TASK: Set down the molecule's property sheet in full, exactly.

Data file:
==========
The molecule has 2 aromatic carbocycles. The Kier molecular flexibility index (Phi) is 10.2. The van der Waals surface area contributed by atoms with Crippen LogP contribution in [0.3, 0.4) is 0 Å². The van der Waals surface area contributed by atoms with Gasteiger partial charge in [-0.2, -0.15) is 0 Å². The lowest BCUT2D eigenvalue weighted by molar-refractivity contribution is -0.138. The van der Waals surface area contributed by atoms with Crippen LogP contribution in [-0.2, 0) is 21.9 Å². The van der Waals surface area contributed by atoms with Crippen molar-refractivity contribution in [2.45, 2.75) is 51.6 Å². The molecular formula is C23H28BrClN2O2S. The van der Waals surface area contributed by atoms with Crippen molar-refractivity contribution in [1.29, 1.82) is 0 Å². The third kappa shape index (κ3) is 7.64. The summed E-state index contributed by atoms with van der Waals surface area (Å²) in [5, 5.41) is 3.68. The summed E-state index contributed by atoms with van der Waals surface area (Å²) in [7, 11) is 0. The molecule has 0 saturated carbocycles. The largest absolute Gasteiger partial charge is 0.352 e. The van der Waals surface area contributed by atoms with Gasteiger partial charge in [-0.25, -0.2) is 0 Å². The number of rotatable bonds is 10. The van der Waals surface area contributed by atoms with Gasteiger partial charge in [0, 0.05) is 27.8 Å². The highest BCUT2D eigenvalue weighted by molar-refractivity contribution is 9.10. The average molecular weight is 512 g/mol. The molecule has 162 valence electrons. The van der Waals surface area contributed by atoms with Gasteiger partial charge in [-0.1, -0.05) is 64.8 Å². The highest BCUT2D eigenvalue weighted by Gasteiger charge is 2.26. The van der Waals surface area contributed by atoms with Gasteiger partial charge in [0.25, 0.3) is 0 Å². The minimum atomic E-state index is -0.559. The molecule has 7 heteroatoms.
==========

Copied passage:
The molecule has 2 aromatic carbocycles. The Kier molecular flexibility index (Phi) is 10.2. The van der Waals surface area contributed by atoms with Crippen LogP contribution in [0.3, 0.4) is 0 Å². The van der Waals surface area contributed by atoms with Gasteiger partial charge in [-0.2, -0.15) is 0 Å². The lowest BCUT2D eigenvalue weighted by molar-refractivity contribution is -0.138. The van der Waals surface area contributed by atoms with Crippen LogP contribution in [-0.2, 0) is 21.9 Å². The van der Waals surface area contributed by atoms with Crippen molar-refractivity contribution in [2.45, 2.75) is 51.6 Å². The molecular formula is C23H28BrClN2O2S. The van der Waals surface area contributed by atoms with Crippen molar-refractivity contribution in [1.29, 1.82) is 0 Å². The third kappa shape index (κ3) is 7.64. The summed E-state index contributed by atoms with van der Waals surface area (Å²) in [5, 5.41) is 3.68. The summed E-state index contributed by atoms with van der Waals surface area (Å²) in [7, 11) is 0. The molecule has 0 saturated carbocycles. The largest absolute Gasteiger partial charge is 0.352 e. The van der Waals surface area contributed by atoms with Gasteiger partial charge in [-0.25, -0.2) is 0 Å². The number of rotatable bonds is 10. The van der Waals surface area contributed by atoms with Gasteiger partial charge in [0, 0.05) is 27.8 Å². The highest BCUT2D eigenvalue weighted by molar-refractivity contribution is 9.10. The average molecular weight is 512 g/mol. The molecule has 162 valence electrons. The van der Waals surface area contributed by atoms with Gasteiger partial charge in [-0.1, -0.05) is 64.8 Å². The highest BCUT2D eigenvalue weighted by Gasteiger charge is 2.26. The van der Waals surface area contributed by atoms with Gasteiger partial charge in [0.25, 0.3) is 0 Å². The minimum atomic E-state index is -0.559. The molecule has 7 heteroatoms.